Abrdn: 44% of UK adults have poor financial literacy

Sarah Moody

Research by investment giant Abrdn has found that 44% of UK adults have poor financial literacy.

Abrn is urging the next UK government to urgently consider the doubling of minimum pension contributions to 16% and the scrapping of stamp duty on UK shares and investment trusts “to kickstart the change in habits that the country will need in the years ahead.”

The research shows the top 5% of people by investment wealth in the UK hold 47% of the total value of UK

About 64% of UK adults are also being held back from investing in the next six months due to low risk tolerance, lack of confidence in the UK stock market and low engagement with investment products, according to the Abrdn research.

The findings come from the global investment company’s new ‘Abrdn Savings Ladder Index.’ Abrdn manages and administers £508 billion of assets for clients.

The index will track levels of and approaches towards savings and investments over time among the public.

It will also measure how likely people are to start saving and investing more via a ‘Propensity to Save and Invest’ score.

The index will also regularly gauge UK adult financial literacy for the first time, to Abrdn’s knowledge, which Abrdn believes is vital if financial education is to be funded at scale by the UK government.

Abrdn said: “The OECD collates and publishes data on adult financial literacy levels across 39 countries, and it is striking that the UK does not take part …

“With permission from the Global Financial Literacy Excellence Centre, Abrdn asked its ‘Big 3’ financial literacy questions, which are used as an international standard for comparison.

“The research suggests that 44% of UK adults have poor financial literacy, extrapolating to 23.3 million UK adults.”

The Abrdn Savings Ladder Index was conducted by Opinium Research amongst a nationally representative sample of 3,000 UK adults.

The index found that UK adults have an average Propensity to Save score of 53/100, an average Propensity to Invest score of 37/100, an average Economic Outlook score of 46/100, and an overall Propensity to Save and Invest score of 45/100.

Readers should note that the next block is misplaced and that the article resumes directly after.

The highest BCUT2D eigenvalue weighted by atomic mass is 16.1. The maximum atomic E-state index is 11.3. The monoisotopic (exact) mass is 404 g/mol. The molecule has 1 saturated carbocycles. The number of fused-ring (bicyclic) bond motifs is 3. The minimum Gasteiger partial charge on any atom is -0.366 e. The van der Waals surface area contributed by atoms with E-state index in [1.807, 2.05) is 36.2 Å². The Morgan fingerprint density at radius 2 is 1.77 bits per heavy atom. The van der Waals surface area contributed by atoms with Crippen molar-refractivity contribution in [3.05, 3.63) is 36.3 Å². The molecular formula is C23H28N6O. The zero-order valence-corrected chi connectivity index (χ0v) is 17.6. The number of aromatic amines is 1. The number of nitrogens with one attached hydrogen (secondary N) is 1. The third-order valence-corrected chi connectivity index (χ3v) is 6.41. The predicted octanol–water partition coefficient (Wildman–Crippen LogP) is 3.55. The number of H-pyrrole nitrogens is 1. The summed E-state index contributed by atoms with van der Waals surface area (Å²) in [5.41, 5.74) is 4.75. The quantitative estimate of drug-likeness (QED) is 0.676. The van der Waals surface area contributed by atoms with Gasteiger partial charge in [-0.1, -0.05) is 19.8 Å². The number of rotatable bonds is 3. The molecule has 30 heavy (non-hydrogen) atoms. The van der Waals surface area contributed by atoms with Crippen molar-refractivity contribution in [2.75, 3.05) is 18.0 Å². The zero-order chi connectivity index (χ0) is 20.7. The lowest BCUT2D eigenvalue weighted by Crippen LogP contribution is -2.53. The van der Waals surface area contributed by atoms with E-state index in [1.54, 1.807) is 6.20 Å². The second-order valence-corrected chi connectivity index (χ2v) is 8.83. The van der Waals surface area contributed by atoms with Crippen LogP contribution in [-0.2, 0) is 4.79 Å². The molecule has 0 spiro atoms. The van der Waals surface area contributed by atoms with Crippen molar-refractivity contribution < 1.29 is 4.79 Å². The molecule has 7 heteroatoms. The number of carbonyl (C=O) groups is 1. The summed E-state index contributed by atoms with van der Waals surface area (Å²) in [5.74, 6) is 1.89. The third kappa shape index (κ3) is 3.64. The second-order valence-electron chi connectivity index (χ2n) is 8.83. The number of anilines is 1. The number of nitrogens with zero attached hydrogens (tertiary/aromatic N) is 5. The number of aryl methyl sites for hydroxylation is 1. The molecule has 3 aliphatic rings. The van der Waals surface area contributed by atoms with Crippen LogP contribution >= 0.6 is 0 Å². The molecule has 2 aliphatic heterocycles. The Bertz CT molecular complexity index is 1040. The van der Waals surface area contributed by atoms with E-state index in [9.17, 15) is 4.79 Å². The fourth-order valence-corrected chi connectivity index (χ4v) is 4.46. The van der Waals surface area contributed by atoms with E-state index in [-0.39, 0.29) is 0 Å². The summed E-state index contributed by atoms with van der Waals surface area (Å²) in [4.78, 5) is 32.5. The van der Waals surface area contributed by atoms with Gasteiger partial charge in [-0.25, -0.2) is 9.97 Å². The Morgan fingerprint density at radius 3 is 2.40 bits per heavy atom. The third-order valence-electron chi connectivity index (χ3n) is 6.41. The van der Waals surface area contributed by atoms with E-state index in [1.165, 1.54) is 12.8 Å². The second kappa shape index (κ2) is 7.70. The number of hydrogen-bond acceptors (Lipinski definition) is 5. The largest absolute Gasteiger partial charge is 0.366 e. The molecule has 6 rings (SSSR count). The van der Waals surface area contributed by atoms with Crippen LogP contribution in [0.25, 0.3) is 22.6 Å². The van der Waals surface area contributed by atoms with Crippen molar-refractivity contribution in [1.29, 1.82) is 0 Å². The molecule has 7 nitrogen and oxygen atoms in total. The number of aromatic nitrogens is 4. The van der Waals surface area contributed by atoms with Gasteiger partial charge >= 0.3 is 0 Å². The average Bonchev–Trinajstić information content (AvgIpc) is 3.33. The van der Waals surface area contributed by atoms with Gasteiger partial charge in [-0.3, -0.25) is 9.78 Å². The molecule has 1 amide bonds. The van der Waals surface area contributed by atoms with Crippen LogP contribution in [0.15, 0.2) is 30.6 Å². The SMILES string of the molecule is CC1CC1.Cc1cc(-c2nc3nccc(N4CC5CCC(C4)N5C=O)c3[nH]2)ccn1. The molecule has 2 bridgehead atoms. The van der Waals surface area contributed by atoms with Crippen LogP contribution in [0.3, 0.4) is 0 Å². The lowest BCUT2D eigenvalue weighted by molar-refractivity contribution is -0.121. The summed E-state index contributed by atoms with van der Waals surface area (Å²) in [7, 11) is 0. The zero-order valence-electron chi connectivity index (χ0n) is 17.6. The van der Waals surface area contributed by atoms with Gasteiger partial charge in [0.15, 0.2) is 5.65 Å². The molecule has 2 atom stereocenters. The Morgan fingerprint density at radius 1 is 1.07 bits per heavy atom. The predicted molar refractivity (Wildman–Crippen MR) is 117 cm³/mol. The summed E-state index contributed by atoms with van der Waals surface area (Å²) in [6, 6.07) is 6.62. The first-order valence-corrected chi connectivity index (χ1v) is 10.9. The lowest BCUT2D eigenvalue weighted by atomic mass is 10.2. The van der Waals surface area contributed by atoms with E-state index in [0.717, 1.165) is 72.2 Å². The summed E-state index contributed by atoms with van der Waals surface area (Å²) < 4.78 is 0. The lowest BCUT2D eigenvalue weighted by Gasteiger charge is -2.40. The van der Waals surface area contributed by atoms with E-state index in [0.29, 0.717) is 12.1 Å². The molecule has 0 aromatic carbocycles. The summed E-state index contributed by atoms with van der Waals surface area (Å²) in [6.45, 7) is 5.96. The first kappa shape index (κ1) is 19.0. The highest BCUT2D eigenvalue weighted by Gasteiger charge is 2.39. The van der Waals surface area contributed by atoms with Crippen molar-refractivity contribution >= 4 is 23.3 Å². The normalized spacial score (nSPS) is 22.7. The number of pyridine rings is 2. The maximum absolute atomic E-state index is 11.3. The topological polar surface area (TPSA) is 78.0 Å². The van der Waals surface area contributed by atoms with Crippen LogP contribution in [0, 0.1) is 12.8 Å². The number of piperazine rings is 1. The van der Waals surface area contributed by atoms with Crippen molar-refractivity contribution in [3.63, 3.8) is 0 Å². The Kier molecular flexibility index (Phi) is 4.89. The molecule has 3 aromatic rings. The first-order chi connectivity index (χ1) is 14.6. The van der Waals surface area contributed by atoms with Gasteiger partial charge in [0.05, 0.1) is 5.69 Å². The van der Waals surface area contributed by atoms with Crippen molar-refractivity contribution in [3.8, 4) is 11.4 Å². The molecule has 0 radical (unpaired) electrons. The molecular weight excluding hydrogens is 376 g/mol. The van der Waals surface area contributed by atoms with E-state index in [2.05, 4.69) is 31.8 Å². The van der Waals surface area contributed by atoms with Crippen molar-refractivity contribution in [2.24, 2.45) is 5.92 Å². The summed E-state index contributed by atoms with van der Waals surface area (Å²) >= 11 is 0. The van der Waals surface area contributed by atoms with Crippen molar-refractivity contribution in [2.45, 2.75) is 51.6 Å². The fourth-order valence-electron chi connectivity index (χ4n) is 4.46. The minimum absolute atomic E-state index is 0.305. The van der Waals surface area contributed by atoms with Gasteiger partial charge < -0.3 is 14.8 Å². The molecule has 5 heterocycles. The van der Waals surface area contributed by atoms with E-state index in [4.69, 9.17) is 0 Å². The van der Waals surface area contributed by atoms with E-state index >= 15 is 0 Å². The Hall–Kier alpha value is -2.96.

Abrdn has called on the UK government to extend mandatory financial education to primary schools and to Sixth Forms in England to ensure fewer young people miss out on a financial education.

Abrd has also called for an integration of finance into relatable subjects, from maths, economics, citizenship and food tech.

Scotland already integrates personal finance across the curriculum, and Abrdn would like to see consistency across all four nations.

Abrdn would also like to see a discussion on a new GCSE and sixth form qualification that focuses on financial skills.

Sarah Moody, Chief Corporate Affairs and Sustainability Officer, Abrdn, said: “For decades, people in the UK have been encouraged to place property at the centre of their financial lives. If we are to avoid a looming retirement crisis, we now need to generate the same momentum behind saving and investing.

“Any future government should be urgently considering policy interventions – including the doubling of minimum pension contributions and scrapping stamp duty on UK shares and investment trusts – to kickstart the change in habits that the country will need in the years ahead.

“Better financial education is also vital if we are to encourage a culture of investing for the long-term, with our research suggesting that poor financial literacy is hampering people’s long-term financial health.”